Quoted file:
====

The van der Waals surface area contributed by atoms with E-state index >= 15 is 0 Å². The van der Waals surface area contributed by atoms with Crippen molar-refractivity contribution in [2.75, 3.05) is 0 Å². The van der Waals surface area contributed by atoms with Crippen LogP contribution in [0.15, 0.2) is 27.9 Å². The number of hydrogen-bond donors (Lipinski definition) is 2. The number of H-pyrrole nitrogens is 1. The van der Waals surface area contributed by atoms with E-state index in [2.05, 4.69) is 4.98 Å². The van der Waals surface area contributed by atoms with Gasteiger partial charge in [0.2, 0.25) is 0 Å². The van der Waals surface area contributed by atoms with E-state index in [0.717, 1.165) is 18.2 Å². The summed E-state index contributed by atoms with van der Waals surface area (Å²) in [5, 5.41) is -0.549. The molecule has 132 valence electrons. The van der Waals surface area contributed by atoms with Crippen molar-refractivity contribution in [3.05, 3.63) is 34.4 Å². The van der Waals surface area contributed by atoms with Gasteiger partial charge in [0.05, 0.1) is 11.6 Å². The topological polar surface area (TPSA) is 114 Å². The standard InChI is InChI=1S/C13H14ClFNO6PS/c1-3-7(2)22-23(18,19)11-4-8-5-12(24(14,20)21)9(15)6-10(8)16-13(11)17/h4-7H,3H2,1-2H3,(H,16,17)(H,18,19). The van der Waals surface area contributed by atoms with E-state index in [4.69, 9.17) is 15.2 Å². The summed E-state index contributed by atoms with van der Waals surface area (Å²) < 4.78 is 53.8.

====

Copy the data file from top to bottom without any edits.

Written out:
The van der Waals surface area contributed by atoms with E-state index >= 15 is 0 Å². The van der Waals surface area contributed by atoms with Crippen molar-refractivity contribution in [2.75, 3.05) is 0 Å². The van der Waals surface area contributed by atoms with Crippen LogP contribution in [0.15, 0.2) is 27.9 Å². The number of hydrogen-bond donors (Lipinski definition) is 2. The number of H-pyrrole nitrogens is 1. The van der Waals surface area contributed by atoms with E-state index in [2.05, 4.69) is 4.98 Å². The van der Waals surface area contributed by atoms with Gasteiger partial charge in [0.2, 0.25) is 0 Å². The van der Waals surface area contributed by atoms with E-state index in [0.717, 1.165) is 18.2 Å². The summed E-state index contributed by atoms with van der Waals surface area (Å²) in [5, 5.41) is -0.549. The molecule has 132 valence electrons. The van der Waals surface area contributed by atoms with Crippen molar-refractivity contribution in [3.05, 3.63) is 34.4 Å². The van der Waals surface area contributed by atoms with Gasteiger partial charge in [0.05, 0.1) is 11.6 Å². The topological polar surface area (TPSA) is 114 Å². The standard InChI is InChI=1S/C13H14ClFNO6PS/c1-3-7(2)22-23(18,19)11-4-8-5-12(24(14,20)21)9(15)6-10(8)16-13(11)17/h4-7H,3H2,1-2H3,(H,16,17)(H,18,19). The van der Waals surface area contributed by atoms with E-state index in [4.69, 9.17) is 15.2 Å². The summed E-state index contributed by atoms with van der Waals surface area (Å²) < 4.78 is 53.8.